Much-reported proposals by the Welsh Conservatives to revive grammar schools in Wales have been attacked by the Liberal Democrats as “a rose-tinted Tory view of the past”.
Writing in the Daily Telegraph today, the Welsh Conservative party’s shadow education minister Angela Burns said pupils would be split into academic and vocational routes at 14.
However, she ruled out a return to the 11-plus test, admitting it would be divisive.
But despite their Westminster coalition and a working agreement in Cardiff, the Welsh Liberal Democrats went on the attack, accusing the Tories of “failing to operate in the here and now”.
Education spokesman Aled Roberts said the Tories were “throwing around” policy ideas without any idea of how they would implement them.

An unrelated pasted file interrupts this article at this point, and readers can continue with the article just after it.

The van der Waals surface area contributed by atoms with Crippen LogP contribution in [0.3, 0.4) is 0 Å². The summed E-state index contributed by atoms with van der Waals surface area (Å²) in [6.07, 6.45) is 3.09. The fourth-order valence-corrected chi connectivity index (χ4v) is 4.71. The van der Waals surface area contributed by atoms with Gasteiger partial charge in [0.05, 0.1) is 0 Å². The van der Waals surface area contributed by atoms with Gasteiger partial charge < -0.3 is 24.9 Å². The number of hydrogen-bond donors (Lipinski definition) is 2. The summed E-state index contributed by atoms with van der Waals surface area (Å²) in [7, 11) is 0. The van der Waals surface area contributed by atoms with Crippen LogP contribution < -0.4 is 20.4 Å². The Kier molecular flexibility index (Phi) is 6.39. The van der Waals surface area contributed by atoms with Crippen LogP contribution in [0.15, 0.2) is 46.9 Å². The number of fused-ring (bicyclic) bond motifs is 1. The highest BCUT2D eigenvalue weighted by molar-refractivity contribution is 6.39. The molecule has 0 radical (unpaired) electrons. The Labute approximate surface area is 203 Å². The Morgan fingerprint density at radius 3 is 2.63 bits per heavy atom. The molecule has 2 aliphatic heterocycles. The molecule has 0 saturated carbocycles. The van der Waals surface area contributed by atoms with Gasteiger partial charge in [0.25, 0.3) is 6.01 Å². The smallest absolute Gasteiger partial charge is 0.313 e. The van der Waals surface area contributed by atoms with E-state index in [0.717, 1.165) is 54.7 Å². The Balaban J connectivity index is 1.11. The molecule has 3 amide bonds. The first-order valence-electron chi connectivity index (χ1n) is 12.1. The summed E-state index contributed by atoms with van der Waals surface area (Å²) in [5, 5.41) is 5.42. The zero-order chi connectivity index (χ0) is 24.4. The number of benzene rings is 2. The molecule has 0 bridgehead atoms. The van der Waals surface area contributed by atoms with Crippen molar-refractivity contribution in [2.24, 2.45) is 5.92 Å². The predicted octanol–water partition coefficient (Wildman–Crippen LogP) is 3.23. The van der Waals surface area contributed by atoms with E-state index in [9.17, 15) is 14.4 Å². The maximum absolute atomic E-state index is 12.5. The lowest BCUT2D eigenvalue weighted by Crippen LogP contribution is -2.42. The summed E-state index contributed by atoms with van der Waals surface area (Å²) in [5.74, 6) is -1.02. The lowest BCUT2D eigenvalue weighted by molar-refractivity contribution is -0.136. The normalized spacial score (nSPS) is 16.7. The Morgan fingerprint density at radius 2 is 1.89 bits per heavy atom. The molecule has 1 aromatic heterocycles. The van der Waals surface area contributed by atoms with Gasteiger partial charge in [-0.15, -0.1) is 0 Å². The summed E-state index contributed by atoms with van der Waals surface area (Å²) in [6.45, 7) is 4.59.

“Their current proposal would see children cast aside when they’re 14,” he added.
“Creating more grammar schools would merely extend the attainment gap that already exists between pupils from affluent and less affluent backgrounds.”
Wales has a comprehensive-based school system, like England, and the Labour-led Welsh government has ruled out the introduction of free schools and academies.
Welsh Conservative leader Andrew Davies said the system “constrains” academic achievement and treats pupils as an “homogenised blob.”
Writing on Twitter, he said: “That's why we're looking at [grammar schools] because Wales deserves the best education system and we're competing in a global race.”
Wales’s education minister Huw Lewis said he “thought someone was pulling my leg” when he heard the proposals.
“Wales wants excellent schools for all, not encouraging a parental scramble for advantage,” he said.